The LG-2 uses some of the original LG features as a point of departure for a sweet, and relatively affordable modern acoustic-electric.
When Gibson introduced its LG series of acoustics in 1942, the company had the student musician in mind. After all, the Kalamazoo, Michigan, outfit had already solidified its standing as a manufacturer of fine archtops and flattops. The LG-1, LG-2, and LG-3 were designed as small-bodied guitars with the simplest appointments, and the line’s elegant accessibility served Gibson well—both in terms of brand exposure and sales. In fact, the company made so many of them before they were phased out in the ’60s that they’ve be-come fairly common on the collector market—at least compared to much fancier and scarcer models, like the J-185 and the J-200.
But the number of collectors and players discovering that LGs tend to be sweet sounding, cool looking, and a more accessible means of getting in on the vintage Gibson game is on the rise, which means old LG prices are going up, too. Gibson must be aware of the in-creased demand, because it recently revisited the series with the new LG-2 American Eagle, which uses some of the original features as a point of departure for a sweet, and relatively affordable modern acoustic-electric.
Immaculate Conception … and Execution
Like the original LG-2, the American Eagle is a compact guitar—just 14.25" wide at the bass bout. It features a classic, all-solid tonewood combination of Sitka spruce top and mahogany back and sides, a mahogany neck, and a rosewood fretboard and bridge. Some very attractive pieces of wood were selected for the guitar, too. The top has a fine, even grain, and the mahogany has a rich pattern with a hint of almost curly figuring on the back and sides.
Much like its vintage antecedent, the LG-2 has a tastefully restrained demeanor. Simple mother-of-pearl dot markers adorn the fretboard, and a pair of similar dots is inlaid on the signature Gibson belly-up bridge. A simple rosette, multi-ply top binding, and single-ply back binding, as well as the same headstock logo that first appeared on late-’40s LGs tie the new LG-2 to its modest mid-century beginnings. But there are deviations from tradition, too. The American Eagle does away with a pickguard, and the more squared-off headstock looks more like that of a 1930s Gibson AJ. Further, while the original LG-2 was finished exclusively in sunburst, the new LG-2 is available exclusively in natural—just like the original LG-3 (which makes us wonder why the new guitar isn’t called the LG-3 American Eagle).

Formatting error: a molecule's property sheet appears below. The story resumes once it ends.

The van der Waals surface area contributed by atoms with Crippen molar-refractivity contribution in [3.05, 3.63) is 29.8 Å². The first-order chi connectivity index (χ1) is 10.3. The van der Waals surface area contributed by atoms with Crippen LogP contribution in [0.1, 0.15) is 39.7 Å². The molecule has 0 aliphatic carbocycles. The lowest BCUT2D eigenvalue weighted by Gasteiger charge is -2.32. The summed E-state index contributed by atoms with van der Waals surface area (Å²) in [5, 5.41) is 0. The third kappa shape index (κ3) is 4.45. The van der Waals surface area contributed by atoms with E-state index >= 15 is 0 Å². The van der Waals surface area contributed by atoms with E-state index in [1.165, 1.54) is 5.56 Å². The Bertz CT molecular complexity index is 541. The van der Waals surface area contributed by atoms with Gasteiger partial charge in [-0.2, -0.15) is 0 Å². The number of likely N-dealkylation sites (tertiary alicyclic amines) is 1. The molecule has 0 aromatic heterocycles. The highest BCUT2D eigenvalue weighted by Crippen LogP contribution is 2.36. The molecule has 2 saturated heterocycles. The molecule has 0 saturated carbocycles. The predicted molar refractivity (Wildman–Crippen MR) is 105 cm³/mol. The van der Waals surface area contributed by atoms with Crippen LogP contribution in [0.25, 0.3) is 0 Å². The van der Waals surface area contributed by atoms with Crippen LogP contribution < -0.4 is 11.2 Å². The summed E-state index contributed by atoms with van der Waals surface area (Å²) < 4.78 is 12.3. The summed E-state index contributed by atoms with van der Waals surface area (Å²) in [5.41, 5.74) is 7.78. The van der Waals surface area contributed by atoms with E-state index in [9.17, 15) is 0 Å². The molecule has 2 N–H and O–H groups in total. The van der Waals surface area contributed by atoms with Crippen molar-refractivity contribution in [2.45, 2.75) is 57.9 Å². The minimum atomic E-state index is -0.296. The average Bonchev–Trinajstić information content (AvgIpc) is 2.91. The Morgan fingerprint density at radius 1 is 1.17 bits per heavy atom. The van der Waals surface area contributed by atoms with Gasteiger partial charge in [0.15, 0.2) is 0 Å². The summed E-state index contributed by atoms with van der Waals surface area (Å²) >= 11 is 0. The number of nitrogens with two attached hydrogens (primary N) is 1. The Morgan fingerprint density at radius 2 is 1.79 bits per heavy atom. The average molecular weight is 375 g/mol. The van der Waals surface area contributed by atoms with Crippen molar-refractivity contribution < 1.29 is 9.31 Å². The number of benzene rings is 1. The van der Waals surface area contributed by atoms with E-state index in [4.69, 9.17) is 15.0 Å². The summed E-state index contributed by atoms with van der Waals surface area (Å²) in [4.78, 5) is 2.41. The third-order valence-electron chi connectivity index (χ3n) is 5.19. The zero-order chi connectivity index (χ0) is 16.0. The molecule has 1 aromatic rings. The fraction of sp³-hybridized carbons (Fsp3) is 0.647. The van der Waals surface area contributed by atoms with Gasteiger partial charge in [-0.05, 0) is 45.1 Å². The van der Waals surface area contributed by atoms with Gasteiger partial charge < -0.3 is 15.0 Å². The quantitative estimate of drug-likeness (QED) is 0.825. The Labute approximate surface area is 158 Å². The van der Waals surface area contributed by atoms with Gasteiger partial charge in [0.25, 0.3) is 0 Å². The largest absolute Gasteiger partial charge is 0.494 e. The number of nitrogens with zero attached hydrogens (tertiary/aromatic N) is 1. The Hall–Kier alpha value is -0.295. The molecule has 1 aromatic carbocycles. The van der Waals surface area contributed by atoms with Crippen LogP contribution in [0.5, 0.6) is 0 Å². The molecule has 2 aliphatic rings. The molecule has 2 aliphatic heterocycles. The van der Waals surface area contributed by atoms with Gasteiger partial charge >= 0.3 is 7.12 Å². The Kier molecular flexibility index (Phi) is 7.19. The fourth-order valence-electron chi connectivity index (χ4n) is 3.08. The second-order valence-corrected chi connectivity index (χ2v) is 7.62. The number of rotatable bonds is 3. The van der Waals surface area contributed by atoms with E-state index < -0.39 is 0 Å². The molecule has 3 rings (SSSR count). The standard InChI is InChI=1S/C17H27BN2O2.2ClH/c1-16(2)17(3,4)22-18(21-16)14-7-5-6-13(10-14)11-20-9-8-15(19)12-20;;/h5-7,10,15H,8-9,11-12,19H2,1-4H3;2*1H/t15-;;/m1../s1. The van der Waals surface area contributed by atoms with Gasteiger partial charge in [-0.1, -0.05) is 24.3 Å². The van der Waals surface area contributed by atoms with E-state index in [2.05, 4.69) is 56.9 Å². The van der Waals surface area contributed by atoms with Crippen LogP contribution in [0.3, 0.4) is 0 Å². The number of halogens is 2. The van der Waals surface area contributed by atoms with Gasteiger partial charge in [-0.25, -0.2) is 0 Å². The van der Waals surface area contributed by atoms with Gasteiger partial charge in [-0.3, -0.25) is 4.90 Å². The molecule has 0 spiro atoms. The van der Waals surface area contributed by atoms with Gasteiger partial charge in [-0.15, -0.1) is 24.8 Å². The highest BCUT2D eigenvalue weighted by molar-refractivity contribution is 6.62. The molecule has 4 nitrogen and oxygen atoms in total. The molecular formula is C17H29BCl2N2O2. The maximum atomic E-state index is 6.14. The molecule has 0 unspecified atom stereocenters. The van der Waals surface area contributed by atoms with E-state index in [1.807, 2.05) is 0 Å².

Regardless of nomenclature, the LG-2 is made at Gibson’s acoustic shop in Bozeman, Montana. This shop has put out guitars of superlative quality over the last several years, so it came as no surprise that our review guitar featured top-notch craftsmanship from stem to stern. The 19 frets are immaculately dressed and seated, and the Tusq nut and saddle are all tidily notched. All of the binding is perfectly flush with the body, and the nitrocellulose lacquer finish is remarkably thin, absolutely even, and rubbed to a beautiful gloss. On the interior, the scalloped top bracing is smoothly sanded and there’s not a trace of excess glue to be found.
Little Tone Machine
Small and light, the LG-2 is easy to get acquainted with and a joy to hold. Equipped with light-gauge strings and a factory-set action of 4/64" on the first string at the 12th fret, and 6/64" for the sixth, the guitar feels pretty close to perfect right out of the case. The neck has a traditional-feeling V shape but feels a lot less cumbersome and more playable than the baseball-bat-like profiles on some originals. The slightly shorter 24 3/4" scale will be familiar to players who favor Gibson electrics and most of the company’s acoustics, and the 1.725" nut—while not a fingerstyle-ideal 1.75"—provides ample room for fingerpicking while also being hospitable to chords with thumb-fretted bass notes.
If you’re accustomed to the sound of a larger-bodied flattop, the LG-2 can seem a bit muted and tame at first. But it doesn’t take much strumming before the excellent balance between the bass, mid, and treble registers become apparent—the first hint that this guitar could bloom into something extraordinary as it becomes more seasoned. Excellent sustain and a natural, rich reverberative quality reinforce that notion.
The LG-2 excels in its most natural and obvious settings—country-blues fingerpicking and Travis picking—but its balanced, pianistic qualities also make it a great fit for styles you might not associate with steel-string—like arrangements of piano pieces by Claude Debussy and Maurice Ravel. In these classical settings, the note separation and tonal balance—essential qualities for harmonically and melodically complex pieces—are superb, and they’re further highlighted by the guitar’s dynamic, detailed responsiveness.
Despite lacking the power of a good dreadnought or jumbo, the LG-2 has a nicely defined and surprisingly present low end, and it responds well to rhythm styles that rely heavily on an articulate bass, like boom-chuck, Carter strumming, and fragmentary four-to-the-bar, Freddie Green-style rhythms. But the guitar soars in single-note settings, too: Florid improvisations and bluesy meanderings that make plentiful use of open strings sound warm, sweet, and super defined whether you use a flatpick or fingerpicking techniques.
One of the biggest differences between the American Eagle and its forebears is that it’s equipped with an L.R. Baggs Element pickup. The system is more inconspicuous than most: It has a 1/4" endpin jack and a single volume knob tucked discreetly inside the soundhole. The pickup is sonically unobtrusive, as well. Plugged into a Fender Acoustasonic amp or a DAW, the guitar sounds full and organic and has little of the noise and artificiality that tends to plague many undersaddle pickups. The bass sounds ample with-out being tubby, and the trebles clear and present.